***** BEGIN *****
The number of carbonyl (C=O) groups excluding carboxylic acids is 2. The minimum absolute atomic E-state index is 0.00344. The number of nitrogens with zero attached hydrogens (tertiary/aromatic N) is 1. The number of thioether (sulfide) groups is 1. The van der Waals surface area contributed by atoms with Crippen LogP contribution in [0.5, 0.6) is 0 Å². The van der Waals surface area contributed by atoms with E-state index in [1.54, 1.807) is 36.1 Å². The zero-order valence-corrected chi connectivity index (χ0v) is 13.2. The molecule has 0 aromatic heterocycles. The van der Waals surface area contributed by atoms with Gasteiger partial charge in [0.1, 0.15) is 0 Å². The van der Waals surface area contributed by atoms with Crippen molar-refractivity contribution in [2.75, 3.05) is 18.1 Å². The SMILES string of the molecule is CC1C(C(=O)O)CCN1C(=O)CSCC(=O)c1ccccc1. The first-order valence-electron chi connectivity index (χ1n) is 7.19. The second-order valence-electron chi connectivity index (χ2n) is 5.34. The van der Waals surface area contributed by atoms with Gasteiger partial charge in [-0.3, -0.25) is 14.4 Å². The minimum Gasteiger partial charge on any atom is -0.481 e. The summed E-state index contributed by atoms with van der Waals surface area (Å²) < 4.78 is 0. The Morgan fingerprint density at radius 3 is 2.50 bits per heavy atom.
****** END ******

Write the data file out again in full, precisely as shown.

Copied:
The number of carbonyl (C=O) groups excluding carboxylic acids is 2. The minimum absolute atomic E-state index is 0.00344. The number of nitrogens with zero attached hydrogens (tertiary/aromatic N) is 1. The number of thioether (sulfide) groups is 1. The van der Waals surface area contributed by atoms with Crippen LogP contribution in [0.5, 0.6) is 0 Å². The van der Waals surface area contributed by atoms with E-state index in [1.54, 1.807) is 36.1 Å². The zero-order valence-corrected chi connectivity index (χ0v) is 13.2. The molecule has 0 aromatic heterocycles. The van der Waals surface area contributed by atoms with Gasteiger partial charge in [0.1, 0.15) is 0 Å². The van der Waals surface area contributed by atoms with Crippen molar-refractivity contribution in [2.75, 3.05) is 18.1 Å². The SMILES string of the molecule is CC1C(C(=O)O)CCN1C(=O)CSCC(=O)c1ccccc1. The first-order valence-electron chi connectivity index (χ1n) is 7.19. The second-order valence-electron chi connectivity index (χ2n) is 5.34. The van der Waals surface area contributed by atoms with Gasteiger partial charge in [-0.3, -0.25) is 14.4 Å². The minimum Gasteiger partial charge on any atom is -0.481 e. The summed E-state index contributed by atoms with van der Waals surface area (Å²) < 4.78 is 0. The Morgan fingerprint density at radius 3 is 2.50 bits per heavy atom.